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close this bookSpecial Public Works Programmes - SPWP - Community Water Supply - A Community Participation Training Element for SPWP User Beneficiaries (ILO - UNDP, 1987, 100 p.)
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View the documentPREFACE
View the documentINTRODUCTION
View the documentNOTES TO THE DISCUSSION LEADER
close this folderSESSION 1: What an Improved Water System Can Mean to Your Community
View the documentGUIDELINES
View the documentREADING SECTION
View the documentDISCUSSION OPPORTUNITY
close this folderSESSION 2: The Relationship of Water, Sanitation and Disease - Faecal-Oral Transmission
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View the documentDISCUSSION OPPORTUNITY
close this folderSESSION 3: The Relationship of Water, Sanitation and Disease - Water-Washed and Water-Site-Related Disease
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View the documentDISCUSSION OPPORTUNITY
close this folderSESSION 4: Breaking the Chain of Transmission - Rules of Communal and Personal Hygiene
View the documentGUIDELINES
View the documentREADING SECTION
View the documentDISCUSSION OPPORTUNITY
close this folderSESSION 5: How Does the Water Get There?
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View the documentDISCUSSION OPPORTUNITY
close this folderSESSION 6: Wells
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View the documentDISCUSSION OPPORTUNITY
close this folderSESSION 7: Springs
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View the documentDISCUSSION OPPORTUNITY
close this folderSESSION 8: Some Responsibilities of a Water Committee
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View the documentREADING SECTION
View the documentSELECTED REFERENCE LIST

GUIDELINES

DISCUSSION LEADER’S GUIDE

OBJECTIVES:

At the end of this learning/discussion session, the participants should be able to:

1. Draw a representation of the evaporation/rainfall cycle and explain:

how water enters and is stored in the ground;
how it evaporates;
how it is collected in clouds; and
how it falls as rain.

2. Give an example of surface water in the area.

3. Share knowledge of location of ground water in the area (evidence can include sites of wells or springs).

4. Discuss the advantages and disadvantages of using ground water for drinking water.

TIME:

one to two hours

MATERIAL:

chalkboard and chalk, or flipchart and pen

SESSION GUIDE:

1. The USEFUL WORDS at the beginning of this session material are very important. If the participants do not understand these words they will not understand the information that is later presented.

DO NOT just ask them if they understand the definitions. Translate them into the local language. Discuss and give examples of each word if necessary.

2. The scientific principles presented in this session may be generally accepted in some areas and generally disbelieved in others.

If these principles are new to your participants, they are more likely to be believed if presented by one of their own more knowledgeable fellow participants. Therefore, if some of the participants are school leavers or others familiar with the water cycle, let them teach the material under your supervision.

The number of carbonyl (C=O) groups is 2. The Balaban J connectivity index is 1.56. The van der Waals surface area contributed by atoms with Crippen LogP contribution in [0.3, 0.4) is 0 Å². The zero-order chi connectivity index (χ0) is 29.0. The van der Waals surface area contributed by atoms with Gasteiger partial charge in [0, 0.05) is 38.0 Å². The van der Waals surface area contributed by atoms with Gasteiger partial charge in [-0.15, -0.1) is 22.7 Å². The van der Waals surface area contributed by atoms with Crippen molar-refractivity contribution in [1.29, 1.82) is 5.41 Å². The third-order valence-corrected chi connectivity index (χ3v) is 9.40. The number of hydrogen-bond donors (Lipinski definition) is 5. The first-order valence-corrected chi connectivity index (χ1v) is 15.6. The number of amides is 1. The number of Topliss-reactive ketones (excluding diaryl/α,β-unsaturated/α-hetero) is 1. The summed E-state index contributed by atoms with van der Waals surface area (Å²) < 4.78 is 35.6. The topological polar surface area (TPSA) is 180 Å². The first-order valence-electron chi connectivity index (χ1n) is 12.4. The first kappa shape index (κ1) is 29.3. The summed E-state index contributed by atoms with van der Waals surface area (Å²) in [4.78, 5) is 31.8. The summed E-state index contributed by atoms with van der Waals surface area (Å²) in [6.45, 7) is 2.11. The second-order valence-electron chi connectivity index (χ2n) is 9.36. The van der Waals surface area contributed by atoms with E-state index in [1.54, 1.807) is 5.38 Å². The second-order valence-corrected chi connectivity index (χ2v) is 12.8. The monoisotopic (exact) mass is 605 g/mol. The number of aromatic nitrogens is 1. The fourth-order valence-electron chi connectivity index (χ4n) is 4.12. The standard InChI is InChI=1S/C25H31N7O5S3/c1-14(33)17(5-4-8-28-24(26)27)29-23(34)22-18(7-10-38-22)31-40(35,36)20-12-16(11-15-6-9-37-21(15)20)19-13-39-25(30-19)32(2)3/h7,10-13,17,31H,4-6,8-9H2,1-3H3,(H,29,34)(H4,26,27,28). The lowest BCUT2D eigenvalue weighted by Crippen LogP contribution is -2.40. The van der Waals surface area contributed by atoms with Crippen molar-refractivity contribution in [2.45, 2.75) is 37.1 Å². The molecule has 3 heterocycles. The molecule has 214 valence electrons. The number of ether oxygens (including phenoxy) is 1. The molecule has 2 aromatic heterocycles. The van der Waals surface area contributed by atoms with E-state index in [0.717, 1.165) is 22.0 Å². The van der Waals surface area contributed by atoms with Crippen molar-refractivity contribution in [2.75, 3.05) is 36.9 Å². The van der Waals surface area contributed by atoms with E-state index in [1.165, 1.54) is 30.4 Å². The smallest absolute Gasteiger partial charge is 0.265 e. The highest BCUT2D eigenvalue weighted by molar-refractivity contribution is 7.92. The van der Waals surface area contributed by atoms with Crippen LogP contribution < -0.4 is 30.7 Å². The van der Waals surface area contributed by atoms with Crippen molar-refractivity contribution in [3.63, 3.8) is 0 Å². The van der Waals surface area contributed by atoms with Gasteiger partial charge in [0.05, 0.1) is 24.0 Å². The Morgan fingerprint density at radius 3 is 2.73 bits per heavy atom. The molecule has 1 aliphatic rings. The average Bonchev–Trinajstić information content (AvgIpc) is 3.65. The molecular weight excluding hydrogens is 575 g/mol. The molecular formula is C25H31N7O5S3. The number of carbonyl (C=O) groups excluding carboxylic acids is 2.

If most of the group are knowledgeable about the water cycle, use this material as an opportunity for review.

REMEMBER:

· As is true for all sessions, it may be easier for your group NOT to read the material. You, the discussion leader, can present the information to them orally if necessary. Use the blackboard or flipchart to illustrate the water cycle.

3. DISCUSSION OPPORTUNITY: The purpose of the discussion opportunity is to give people a chance to understand and talk about common water-related problems. It is essential that you listen and encourage people to ask questions and discuss their different points of view.

4. SUGGESTED ANSWERS:

Question 1: The sketch of the water cycle should include clouds, rainfall, water shed area, surface water (e.g. a pond, stream, dam, lake, etc.) and indicate at which point evaporation takes place.

As with all role plays, you may have to demonstrate before asking two group members to actively take part.

Question 2: Answers will vary. However, a common disadvantage will probably be that the surface water is easily contaminated.

Question 3: Answers will vary. However, a common advantage will be that the ground water is usually not contaminated.

5. READING ASSIGNMENT: If this group does study assignments before each learning/discussion session, ask them to read EITHER SESSION 6 OR SESSION 7, whichever is appropriate, before the next group meeting.

If the community water supply is based on wells, assign ONLY Session 6.

If the community water supply is based on springs, assign ONLY Session 7.

If your community water supply is based on some other system, prepare your own training material and discussion plan for the next session.